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Minn. forests reopened to mining

Mineral exploration in the Rainy River watershed in Minnesota's Superior National Forest, also known as the Iron Range, will soon be allowed after the U.S. Department of Agriculture, or USDA, cancelled a review that would have led to a 20-year ban on mining and prospecting in the area.

The USDA said interested companies may now seek to lease minerals in the watershed, where exploration was proposed to be banned by the Obama administration to protect about 234,000 acres of the watershed, citing a potential threat from acid mine drainage to the nearby Boundary Waters, the country’s most-visited wilderness area.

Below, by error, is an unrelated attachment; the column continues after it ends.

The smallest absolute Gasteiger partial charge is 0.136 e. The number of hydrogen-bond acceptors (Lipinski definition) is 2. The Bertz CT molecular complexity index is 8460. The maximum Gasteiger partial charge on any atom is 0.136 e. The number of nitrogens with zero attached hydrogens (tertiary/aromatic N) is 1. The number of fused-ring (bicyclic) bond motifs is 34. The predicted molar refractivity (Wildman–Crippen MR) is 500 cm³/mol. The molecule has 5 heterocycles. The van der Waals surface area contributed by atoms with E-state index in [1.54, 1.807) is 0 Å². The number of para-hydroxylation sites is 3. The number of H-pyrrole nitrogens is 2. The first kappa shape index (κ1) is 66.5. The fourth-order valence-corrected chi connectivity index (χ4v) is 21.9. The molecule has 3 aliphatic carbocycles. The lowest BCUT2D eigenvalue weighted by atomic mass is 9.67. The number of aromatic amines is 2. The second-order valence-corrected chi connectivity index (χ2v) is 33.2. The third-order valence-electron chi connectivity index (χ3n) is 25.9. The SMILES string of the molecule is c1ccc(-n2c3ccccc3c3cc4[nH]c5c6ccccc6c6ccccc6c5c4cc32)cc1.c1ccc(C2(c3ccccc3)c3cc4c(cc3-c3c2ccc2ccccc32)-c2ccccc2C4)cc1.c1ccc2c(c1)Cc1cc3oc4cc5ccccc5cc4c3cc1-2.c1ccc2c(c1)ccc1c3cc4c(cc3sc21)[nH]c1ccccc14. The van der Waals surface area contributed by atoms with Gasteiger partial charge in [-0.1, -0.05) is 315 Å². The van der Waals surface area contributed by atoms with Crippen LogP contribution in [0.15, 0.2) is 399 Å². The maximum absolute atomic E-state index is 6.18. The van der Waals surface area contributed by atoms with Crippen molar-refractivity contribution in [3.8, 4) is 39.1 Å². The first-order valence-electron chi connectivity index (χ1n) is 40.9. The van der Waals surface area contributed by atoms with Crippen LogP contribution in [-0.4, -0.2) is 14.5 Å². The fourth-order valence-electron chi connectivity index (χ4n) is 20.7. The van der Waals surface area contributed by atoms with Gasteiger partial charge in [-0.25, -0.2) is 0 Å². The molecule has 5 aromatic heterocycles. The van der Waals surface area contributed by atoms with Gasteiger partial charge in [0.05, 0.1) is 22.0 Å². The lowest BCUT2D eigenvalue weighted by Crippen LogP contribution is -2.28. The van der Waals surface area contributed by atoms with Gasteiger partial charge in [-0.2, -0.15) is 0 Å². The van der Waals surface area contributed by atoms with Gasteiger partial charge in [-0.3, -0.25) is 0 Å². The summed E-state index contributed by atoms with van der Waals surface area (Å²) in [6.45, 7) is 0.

Antofagasta PLC unit Twin Metals Minnesota LLC is expected to benefit from the latest move, as the company recently got the green light for the reinstatement of two expired mineral leases for its Twin Metals copper-nickel project.

"It's our duty as responsible stewards of our environment to maintain and protect our natural resources. At the same time, we must put our national forests to work for the taxpayers to support local economies and create jobs," U.S. Agriculture Secretary Sonny Perdue said in a Sept. 6 release.

According to the agency, the decision was made after a 15-month review by the Forest Service, which included a mineral resources report, a biological, economic and cultural impact assessment, and solicited public feedback. The review did not reveal new scientific information.